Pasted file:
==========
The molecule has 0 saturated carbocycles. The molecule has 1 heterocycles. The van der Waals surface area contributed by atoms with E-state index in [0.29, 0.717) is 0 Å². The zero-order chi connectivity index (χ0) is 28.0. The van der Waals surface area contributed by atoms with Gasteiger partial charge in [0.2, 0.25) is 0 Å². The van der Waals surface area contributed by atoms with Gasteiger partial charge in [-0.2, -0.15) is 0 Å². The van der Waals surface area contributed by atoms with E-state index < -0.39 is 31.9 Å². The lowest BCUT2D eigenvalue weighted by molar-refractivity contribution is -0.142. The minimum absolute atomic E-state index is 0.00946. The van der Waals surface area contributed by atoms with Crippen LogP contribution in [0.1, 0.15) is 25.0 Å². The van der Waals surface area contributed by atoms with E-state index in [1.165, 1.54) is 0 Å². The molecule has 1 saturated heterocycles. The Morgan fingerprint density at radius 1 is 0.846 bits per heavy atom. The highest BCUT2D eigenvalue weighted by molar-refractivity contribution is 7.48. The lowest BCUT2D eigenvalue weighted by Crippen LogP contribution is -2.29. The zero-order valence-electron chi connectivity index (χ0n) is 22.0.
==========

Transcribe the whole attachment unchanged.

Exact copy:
The molecule has 0 saturated carbocycles. The molecule has 1 heterocycles. The van der Waals surface area contributed by atoms with E-state index in [0.29, 0.717) is 0 Å². The zero-order chi connectivity index (χ0) is 28.0. The van der Waals surface area contributed by atoms with Gasteiger partial charge in [0.2, 0.25) is 0 Å². The van der Waals surface area contributed by atoms with Gasteiger partial charge in [-0.2, -0.15) is 0 Å². The van der Waals surface area contributed by atoms with E-state index < -0.39 is 31.9 Å². The lowest BCUT2D eigenvalue weighted by molar-refractivity contribution is -0.142. The minimum absolute atomic E-state index is 0.00946. The van der Waals surface area contributed by atoms with Crippen LogP contribution in [0.1, 0.15) is 25.0 Å². The van der Waals surface area contributed by atoms with E-state index in [1.165, 1.54) is 0 Å². The molecule has 1 saturated heterocycles. The Morgan fingerprint density at radius 1 is 0.846 bits per heavy atom. The highest BCUT2D eigenvalue weighted by molar-refractivity contribution is 7.48. The lowest BCUT2D eigenvalue weighted by Crippen LogP contribution is -2.29. The zero-order valence-electron chi connectivity index (χ0n) is 22.0.